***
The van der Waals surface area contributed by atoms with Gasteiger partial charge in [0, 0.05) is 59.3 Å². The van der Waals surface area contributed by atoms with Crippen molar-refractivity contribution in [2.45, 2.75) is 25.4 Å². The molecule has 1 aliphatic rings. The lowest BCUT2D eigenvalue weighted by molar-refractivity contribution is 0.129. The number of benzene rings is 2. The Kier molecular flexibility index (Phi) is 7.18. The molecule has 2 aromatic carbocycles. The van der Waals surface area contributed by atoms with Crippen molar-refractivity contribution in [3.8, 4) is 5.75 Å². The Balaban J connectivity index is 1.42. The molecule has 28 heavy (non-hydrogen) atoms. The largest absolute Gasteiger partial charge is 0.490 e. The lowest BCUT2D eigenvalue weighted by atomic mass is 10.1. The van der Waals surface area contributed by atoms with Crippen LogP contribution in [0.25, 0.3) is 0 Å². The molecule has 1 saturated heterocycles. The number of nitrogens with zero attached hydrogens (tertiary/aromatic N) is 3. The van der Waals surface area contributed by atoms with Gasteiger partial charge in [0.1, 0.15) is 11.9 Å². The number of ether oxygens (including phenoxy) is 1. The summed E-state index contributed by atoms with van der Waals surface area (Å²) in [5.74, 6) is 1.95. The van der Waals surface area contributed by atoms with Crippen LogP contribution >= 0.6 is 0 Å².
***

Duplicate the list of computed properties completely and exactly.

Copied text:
The van der Waals surface area contributed by atoms with Gasteiger partial charge in [0, 0.05) is 59.3 Å². The van der Waals surface area contributed by atoms with Crippen molar-refractivity contribution in [2.45, 2.75) is 25.4 Å². The molecule has 1 aliphatic rings. The lowest BCUT2D eigenvalue weighted by molar-refractivity contribution is 0.129. The number of benzene rings is 2. The Kier molecular flexibility index (Phi) is 7.18. The molecule has 2 aromatic carbocycles. The van der Waals surface area contributed by atoms with Crippen molar-refractivity contribution in [3.8, 4) is 5.75 Å². The Balaban J connectivity index is 1.42. The molecule has 28 heavy (non-hydrogen) atoms. The largest absolute Gasteiger partial charge is 0.490 e. The lowest BCUT2D eigenvalue weighted by atomic mass is 10.1. The van der Waals surface area contributed by atoms with Crippen LogP contribution in [0.25, 0.3) is 0 Å². The molecule has 1 saturated heterocycles. The number of nitrogens with zero attached hydrogens (tertiary/aromatic N) is 3. The van der Waals surface area contributed by atoms with Gasteiger partial charge in [0.1, 0.15) is 11.9 Å². The number of ether oxygens (including phenoxy) is 1. The summed E-state index contributed by atoms with van der Waals surface area (Å²) in [5.74, 6) is 1.95. The van der Waals surface area contributed by atoms with Crippen LogP contribution >= 0.6 is 0 Å².